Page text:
While Communist Party of the Philippines (CPP) founding chairman Jose Maria Sison was studiously careful not to endorse a presidential candidate in a recent Bulalat interview—endorsement being, after all, a validation of the very system that the CPP and its various arms would see consigned to the dustbin of history—I find it worth noting that, between front-runners Noynoy Aquino and Manny Villar, Sison thought Villar had a “relatively better”, if “underplayed”, program, and that Villar, because of said program and the people around him, would be more likely to enter into serious peace negotiations with the National Democratic Front of the Philippines (NDFP).
The assessment itself is nothing new, considering that the CPP, in a statement issued to mark its 41st anniversary last December, said Villar seemed to be “the most patriotic and progressive insofar as he advocates the interests of Filipino businessmen, expresses sympathy for the workers and peasants and condemns human rights violations”. Of course, the CPP has also derided Villar for his bureaucrat capitalism, for being “the biggest among [former President] Estrada’s stooges“—are these remarks that belong to the dustbin of history as well?
In any case, the statements of Sison are interesting to me for a couple of reasons. The first reason is that it unfailingly leads me to the question, “What program?”
Granted, there was that much-vaunted “mutual adoption” of platforms between the Nacionalista Party (NP) and the Makabayan coalition, but the resultant document was published in the NP web site only on February 20, several days after the official campaign period had started, and over two months after the same material was available on the Makabayan web site. Perhaps more importantly, can the document be found in Villar’s main campaign site? As of this writing, it cannot.
I wish to stress that, as I have pointed out elsewhere, Villar is utterly dismissive of platforms, and his dismissiveness is a matter of public record. In an interview with Ricky Carandang, he said, “Kasi yung mga plataporma, madaling sabihin ‘yan e. Pagagawa mo lang sa speechwriter mo ang mga plataporma mo, sasabihin mo ‘yan, me-memorize-in mo ‘yan, okay na.” Such a statement should strike no one as having come from a man who takes platforms in particular, and governance in general, with any gravity or sincerity.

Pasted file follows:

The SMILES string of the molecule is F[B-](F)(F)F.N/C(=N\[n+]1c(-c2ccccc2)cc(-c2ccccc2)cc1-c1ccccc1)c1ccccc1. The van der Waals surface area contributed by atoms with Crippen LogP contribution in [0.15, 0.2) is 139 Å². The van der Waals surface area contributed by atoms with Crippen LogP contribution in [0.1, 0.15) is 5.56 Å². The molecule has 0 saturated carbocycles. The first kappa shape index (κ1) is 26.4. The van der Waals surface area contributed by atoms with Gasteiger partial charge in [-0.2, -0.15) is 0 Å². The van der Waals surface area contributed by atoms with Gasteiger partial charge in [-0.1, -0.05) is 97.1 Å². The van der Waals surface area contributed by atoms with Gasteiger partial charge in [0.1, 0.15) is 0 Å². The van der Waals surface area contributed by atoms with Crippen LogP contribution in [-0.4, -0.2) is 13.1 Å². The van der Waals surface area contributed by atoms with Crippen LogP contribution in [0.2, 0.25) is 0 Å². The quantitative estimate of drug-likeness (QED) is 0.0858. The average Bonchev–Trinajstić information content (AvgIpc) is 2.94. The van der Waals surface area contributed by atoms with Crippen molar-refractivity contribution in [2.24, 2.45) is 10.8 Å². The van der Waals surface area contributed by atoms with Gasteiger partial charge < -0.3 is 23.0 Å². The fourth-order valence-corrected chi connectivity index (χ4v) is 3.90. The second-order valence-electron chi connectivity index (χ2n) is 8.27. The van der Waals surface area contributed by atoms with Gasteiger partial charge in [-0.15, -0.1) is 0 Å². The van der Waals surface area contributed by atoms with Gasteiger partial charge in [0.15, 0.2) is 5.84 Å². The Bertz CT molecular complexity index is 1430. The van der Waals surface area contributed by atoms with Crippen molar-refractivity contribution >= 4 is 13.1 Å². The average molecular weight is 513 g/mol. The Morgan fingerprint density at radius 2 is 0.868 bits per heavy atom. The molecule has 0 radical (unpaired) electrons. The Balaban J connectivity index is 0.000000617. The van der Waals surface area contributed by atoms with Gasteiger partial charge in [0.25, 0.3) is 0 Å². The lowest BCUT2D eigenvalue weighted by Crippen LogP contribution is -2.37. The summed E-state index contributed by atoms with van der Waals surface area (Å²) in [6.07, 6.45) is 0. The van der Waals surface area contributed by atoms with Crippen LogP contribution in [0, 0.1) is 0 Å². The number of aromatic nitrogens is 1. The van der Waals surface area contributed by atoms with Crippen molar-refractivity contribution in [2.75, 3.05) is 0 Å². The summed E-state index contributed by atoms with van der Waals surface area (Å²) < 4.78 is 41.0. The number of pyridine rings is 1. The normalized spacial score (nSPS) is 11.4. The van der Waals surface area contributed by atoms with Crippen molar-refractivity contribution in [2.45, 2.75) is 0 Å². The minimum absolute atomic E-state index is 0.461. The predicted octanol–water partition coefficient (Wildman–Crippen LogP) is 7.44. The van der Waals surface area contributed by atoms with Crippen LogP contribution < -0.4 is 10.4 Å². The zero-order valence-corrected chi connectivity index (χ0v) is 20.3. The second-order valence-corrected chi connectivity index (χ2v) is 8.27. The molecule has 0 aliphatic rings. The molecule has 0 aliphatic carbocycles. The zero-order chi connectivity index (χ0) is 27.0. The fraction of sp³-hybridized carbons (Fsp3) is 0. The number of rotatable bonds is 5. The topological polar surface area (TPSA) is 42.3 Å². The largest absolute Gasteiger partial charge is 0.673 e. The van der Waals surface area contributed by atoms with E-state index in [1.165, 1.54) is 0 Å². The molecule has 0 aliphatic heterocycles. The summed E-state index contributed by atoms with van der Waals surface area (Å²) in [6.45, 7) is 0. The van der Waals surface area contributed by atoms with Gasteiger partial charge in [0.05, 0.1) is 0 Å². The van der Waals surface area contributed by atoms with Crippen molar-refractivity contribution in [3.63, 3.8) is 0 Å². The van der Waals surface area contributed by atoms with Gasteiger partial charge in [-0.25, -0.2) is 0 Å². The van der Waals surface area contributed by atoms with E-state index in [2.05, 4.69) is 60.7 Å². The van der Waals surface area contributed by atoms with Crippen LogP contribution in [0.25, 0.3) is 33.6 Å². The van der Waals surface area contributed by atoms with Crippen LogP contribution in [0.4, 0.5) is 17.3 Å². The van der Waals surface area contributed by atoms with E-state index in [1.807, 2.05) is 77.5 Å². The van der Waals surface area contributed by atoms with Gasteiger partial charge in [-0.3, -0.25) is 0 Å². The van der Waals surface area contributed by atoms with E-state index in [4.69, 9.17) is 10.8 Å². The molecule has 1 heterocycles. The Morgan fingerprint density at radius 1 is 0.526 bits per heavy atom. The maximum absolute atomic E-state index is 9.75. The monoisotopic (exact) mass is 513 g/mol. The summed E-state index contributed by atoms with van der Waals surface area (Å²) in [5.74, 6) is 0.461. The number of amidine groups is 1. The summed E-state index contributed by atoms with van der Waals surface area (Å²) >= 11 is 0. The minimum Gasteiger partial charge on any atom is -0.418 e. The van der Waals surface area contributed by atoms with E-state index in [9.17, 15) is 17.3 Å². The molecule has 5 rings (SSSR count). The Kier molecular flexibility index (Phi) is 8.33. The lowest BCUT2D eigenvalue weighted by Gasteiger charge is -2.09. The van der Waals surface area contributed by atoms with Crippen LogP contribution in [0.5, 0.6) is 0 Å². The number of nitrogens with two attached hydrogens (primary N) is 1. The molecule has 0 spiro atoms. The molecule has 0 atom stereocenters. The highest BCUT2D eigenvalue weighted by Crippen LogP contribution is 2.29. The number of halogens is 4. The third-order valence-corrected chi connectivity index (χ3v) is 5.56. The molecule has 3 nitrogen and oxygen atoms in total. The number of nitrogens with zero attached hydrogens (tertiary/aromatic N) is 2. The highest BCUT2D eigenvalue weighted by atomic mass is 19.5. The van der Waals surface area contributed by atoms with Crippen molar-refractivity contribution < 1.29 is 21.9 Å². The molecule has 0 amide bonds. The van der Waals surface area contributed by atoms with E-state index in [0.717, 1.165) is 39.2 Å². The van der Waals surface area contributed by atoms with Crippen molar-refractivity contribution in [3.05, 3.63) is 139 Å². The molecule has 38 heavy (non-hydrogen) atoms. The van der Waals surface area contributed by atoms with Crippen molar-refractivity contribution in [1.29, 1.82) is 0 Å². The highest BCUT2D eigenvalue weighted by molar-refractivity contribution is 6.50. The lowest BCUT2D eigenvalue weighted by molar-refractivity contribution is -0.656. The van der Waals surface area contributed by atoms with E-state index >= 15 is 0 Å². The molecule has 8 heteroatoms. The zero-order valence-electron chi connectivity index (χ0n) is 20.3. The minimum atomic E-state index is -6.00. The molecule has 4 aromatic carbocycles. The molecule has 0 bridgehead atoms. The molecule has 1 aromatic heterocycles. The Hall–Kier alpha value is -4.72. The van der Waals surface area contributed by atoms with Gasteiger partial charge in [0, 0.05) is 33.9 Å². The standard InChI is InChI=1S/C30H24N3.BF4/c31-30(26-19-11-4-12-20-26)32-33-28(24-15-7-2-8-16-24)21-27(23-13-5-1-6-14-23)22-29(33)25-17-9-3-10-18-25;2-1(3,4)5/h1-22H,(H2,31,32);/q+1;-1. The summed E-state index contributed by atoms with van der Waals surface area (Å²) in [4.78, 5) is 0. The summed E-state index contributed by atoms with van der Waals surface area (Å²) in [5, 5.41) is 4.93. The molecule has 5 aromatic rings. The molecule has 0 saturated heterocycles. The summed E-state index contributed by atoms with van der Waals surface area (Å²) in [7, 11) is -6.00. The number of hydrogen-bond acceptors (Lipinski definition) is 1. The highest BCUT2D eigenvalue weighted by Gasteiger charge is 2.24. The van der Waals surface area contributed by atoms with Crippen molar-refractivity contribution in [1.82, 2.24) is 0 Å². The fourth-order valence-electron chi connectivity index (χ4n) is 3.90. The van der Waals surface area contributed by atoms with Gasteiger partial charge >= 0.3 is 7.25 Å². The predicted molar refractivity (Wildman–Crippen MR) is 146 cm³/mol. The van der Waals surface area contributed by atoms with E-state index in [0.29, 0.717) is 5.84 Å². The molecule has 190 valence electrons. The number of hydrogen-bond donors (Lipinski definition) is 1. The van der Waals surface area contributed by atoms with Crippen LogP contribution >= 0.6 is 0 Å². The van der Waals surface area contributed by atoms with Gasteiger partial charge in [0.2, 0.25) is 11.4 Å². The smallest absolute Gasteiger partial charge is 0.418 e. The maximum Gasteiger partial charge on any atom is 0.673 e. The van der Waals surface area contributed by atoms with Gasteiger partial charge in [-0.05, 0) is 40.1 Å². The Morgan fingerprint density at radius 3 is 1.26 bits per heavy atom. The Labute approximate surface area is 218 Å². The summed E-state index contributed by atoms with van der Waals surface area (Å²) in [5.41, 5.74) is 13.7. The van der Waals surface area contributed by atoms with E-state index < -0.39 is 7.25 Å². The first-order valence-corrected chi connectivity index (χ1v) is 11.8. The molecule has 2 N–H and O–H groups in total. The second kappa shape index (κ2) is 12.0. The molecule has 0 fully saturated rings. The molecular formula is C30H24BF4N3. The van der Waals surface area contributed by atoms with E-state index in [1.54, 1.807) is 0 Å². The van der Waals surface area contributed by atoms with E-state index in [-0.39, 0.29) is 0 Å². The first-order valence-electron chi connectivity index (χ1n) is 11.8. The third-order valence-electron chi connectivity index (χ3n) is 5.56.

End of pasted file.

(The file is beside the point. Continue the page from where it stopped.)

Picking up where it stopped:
This brings me to the second reason that I find Sison’s evaluation interesting: in claiming that Villar would be more amenable to negotiations with the NDFP—Aquino being supposedly surrounded by anti-communist and pseudo-progressive elements—Sison appears to have overlooked the fact that the NP is a former ally of, and is still friendly with, Kilusang Bagong Lipunan (KBL), of which the honorary chairman is none other than former First Lady Imelda Marcos, the living half of the conjugal dictatorship that was once touted as the most effective recruiter for the CPP. Moreover, Villar and the Marcoses are on such good terms that they, along with the so-called solid North founded by the late dictator Ferdinand, will be voting for Villar.
Even if Sison later quibbles and says that he had, after all, been asked to pick between undesirable choices, his seeming willful blindness to the Marcosian specter and spectacle that is necessarily connected to the “relatively better” Villar, is disturbing.
Does Sison believe that delivering justice to a body politic that continues to suffer from the ravages of the Marcos regime is no longer the priority that it was? And what about the allegations of abuse against Villar himself—do not these matter? Has Sison yielded to the inevitability of a Villar-aided Marcos restoration? Or, as Business Mirror columnist Manuel Buencamino suggested some time ago, is the revolution indeed over?
Insofar as the concept of revolution implies the presence of a circle, closing with this quotation from Imelda Marcos may well be apropos: “My economic theory is that money was made round to go round. Money was made to encircle man so that he would blossom with many flowers. The whole trouble is, the center is money. All the heads of people thinking about money. All the hands of people reaching out for money. All their poor little bodies working for money. They are running in all directions for money.”
[This also appears in Filipino Voices.]